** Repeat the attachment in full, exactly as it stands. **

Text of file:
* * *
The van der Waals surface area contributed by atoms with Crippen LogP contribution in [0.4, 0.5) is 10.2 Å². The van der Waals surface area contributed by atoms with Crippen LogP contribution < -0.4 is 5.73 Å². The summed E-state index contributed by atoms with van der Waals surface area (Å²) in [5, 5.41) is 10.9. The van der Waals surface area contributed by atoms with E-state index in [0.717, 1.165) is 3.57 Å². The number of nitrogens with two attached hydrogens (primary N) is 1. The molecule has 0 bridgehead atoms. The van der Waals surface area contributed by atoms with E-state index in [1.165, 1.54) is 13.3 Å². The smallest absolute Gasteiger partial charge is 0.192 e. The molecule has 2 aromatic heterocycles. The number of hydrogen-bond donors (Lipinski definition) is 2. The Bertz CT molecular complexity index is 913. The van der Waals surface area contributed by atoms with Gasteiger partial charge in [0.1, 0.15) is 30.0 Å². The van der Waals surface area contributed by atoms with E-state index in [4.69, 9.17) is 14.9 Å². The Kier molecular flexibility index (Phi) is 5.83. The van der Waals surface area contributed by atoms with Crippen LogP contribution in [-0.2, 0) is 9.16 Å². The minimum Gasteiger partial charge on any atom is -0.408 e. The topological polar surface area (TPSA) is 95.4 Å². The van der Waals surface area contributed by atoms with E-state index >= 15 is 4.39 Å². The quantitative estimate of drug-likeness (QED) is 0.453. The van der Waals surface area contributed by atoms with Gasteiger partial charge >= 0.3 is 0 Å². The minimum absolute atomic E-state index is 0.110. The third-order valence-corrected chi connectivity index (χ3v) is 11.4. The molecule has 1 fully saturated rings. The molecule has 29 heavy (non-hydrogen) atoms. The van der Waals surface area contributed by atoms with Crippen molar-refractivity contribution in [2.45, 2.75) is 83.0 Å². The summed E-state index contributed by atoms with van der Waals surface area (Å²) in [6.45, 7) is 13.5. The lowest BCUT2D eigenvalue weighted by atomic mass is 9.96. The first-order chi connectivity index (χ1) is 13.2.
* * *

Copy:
The van der Waals surface area contributed by atoms with Crippen LogP contribution in [0.4, 0.5) is 10.2 Å². The van der Waals surface area contributed by atoms with Crippen LogP contribution < -0.4 is 5.73 Å². The summed E-state index contributed by atoms with van der Waals surface area (Å²) in [5, 5.41) is 10.9. The van der Waals surface area contributed by atoms with E-state index in [0.717, 1.165) is 3.57 Å². The number of nitrogens with two attached hydrogens (primary N) is 1. The molecule has 0 bridgehead atoms. The van der Waals surface area contributed by atoms with E-state index in [1.165, 1.54) is 13.3 Å². The smallest absolute Gasteiger partial charge is 0.192 e. The molecule has 2 aromatic heterocycles. The number of hydrogen-bond donors (Lipinski definition) is 2. The Bertz CT molecular complexity index is 913. The van der Waals surface area contributed by atoms with Gasteiger partial charge in [0.1, 0.15) is 30.0 Å². The van der Waals surface area contributed by atoms with E-state index in [4.69, 9.17) is 14.9 Å². The Kier molecular flexibility index (Phi) is 5.83. The van der Waals surface area contributed by atoms with Crippen LogP contribution in [-0.2, 0) is 9.16 Å². The minimum Gasteiger partial charge on any atom is -0.408 e. The topological polar surface area (TPSA) is 95.4 Å². The van der Waals surface area contributed by atoms with E-state index >= 15 is 4.39 Å². The quantitative estimate of drug-likeness (QED) is 0.453. The van der Waals surface area contributed by atoms with Gasteiger partial charge >= 0.3 is 0 Å². The minimum absolute atomic E-state index is 0.110. The third-order valence-corrected chi connectivity index (χ3v) is 11.4. The molecule has 1 fully saturated rings. The molecule has 29 heavy (non-hydrogen) atoms. The van der Waals surface area contributed by atoms with Crippen molar-refractivity contribution in [2.45, 2.75) is 83.0 Å². The summed E-state index contributed by atoms with van der Waals surface area (Å²) in [6.45, 7) is 13.5. The lowest BCUT2D eigenvalue weighted by atomic mass is 9.96. The first-order chi connectivity index (χ1) is 13.2.